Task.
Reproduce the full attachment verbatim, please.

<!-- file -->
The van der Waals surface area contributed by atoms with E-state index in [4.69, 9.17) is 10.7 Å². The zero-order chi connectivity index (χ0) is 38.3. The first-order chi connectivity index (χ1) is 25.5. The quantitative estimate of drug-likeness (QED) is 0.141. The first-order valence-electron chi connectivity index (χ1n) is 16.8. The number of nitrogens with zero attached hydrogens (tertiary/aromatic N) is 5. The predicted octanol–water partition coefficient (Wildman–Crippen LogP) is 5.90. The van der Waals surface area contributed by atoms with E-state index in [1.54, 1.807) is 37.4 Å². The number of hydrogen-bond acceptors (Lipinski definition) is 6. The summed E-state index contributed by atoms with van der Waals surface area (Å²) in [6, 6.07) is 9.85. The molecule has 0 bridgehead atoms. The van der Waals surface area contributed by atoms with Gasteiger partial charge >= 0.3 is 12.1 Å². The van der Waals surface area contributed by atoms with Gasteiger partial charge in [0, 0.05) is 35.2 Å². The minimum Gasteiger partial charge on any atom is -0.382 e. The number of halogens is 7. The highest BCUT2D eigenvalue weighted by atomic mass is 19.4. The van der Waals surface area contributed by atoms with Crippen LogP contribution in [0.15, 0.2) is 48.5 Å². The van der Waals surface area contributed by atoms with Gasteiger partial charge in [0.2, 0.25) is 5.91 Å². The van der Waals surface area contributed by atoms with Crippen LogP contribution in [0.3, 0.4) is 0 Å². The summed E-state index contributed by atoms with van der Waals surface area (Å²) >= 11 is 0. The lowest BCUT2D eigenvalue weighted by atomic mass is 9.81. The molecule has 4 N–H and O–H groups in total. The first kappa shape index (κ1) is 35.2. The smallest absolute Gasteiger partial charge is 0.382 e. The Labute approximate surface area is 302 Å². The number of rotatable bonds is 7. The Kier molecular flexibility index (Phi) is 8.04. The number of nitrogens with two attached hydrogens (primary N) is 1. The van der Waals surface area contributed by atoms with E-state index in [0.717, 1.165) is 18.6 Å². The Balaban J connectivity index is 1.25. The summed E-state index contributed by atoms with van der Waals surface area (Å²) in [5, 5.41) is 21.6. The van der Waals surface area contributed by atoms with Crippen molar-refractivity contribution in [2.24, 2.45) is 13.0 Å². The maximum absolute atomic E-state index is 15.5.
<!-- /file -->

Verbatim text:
The van der Waals surface area contributed by atoms with E-state index in [4.69, 9.17) is 10.7 Å². The zero-order chi connectivity index (χ0) is 38.3. The first-order chi connectivity index (χ1) is 25.5. The quantitative estimate of drug-likeness (QED) is 0.141. The first-order valence-electron chi connectivity index (χ1n) is 16.8. The number of nitrogens with zero attached hydrogens (tertiary/aromatic N) is 5. The predicted octanol–water partition coefficient (Wildman–Crippen LogP) is 5.90. The van der Waals surface area contributed by atoms with E-state index in [1.54, 1.807) is 37.4 Å². The number of hydrogen-bond acceptors (Lipinski definition) is 6. The summed E-state index contributed by atoms with van der Waals surface area (Å²) in [6, 6.07) is 9.85. The molecule has 0 bridgehead atoms. The van der Waals surface area contributed by atoms with Gasteiger partial charge >= 0.3 is 12.1 Å². The van der Waals surface area contributed by atoms with Gasteiger partial charge in [0, 0.05) is 35.2 Å². The minimum Gasteiger partial charge on any atom is -0.382 e. The number of halogens is 7. The highest BCUT2D eigenvalue weighted by atomic mass is 19.4. The van der Waals surface area contributed by atoms with Crippen LogP contribution in [0.15, 0.2) is 48.5 Å². The van der Waals surface area contributed by atoms with Gasteiger partial charge in [0.2, 0.25) is 5.91 Å². The van der Waals surface area contributed by atoms with Crippen LogP contribution in [0.3, 0.4) is 0 Å². The summed E-state index contributed by atoms with van der Waals surface area (Å²) >= 11 is 0. The lowest BCUT2D eigenvalue weighted by atomic mass is 9.81. The molecule has 4 N–H and O–H groups in total. The first kappa shape index (κ1) is 35.2. The smallest absolute Gasteiger partial charge is 0.382 e. The Labute approximate surface area is 302 Å². The number of rotatable bonds is 7. The Kier molecular flexibility index (Phi) is 8.04. The number of nitrogens with two attached hydrogens (primary N) is 1. The van der Waals surface area contributed by atoms with E-state index in [0.717, 1.165) is 18.6 Å². The Balaban J connectivity index is 1.25. The summed E-state index contributed by atoms with van der Waals surface area (Å²) in [5, 5.41) is 21.6. The van der Waals surface area contributed by atoms with Crippen molar-refractivity contribution in [2.24, 2.45) is 13.0 Å². The maximum absolute atomic E-state index is 15.5.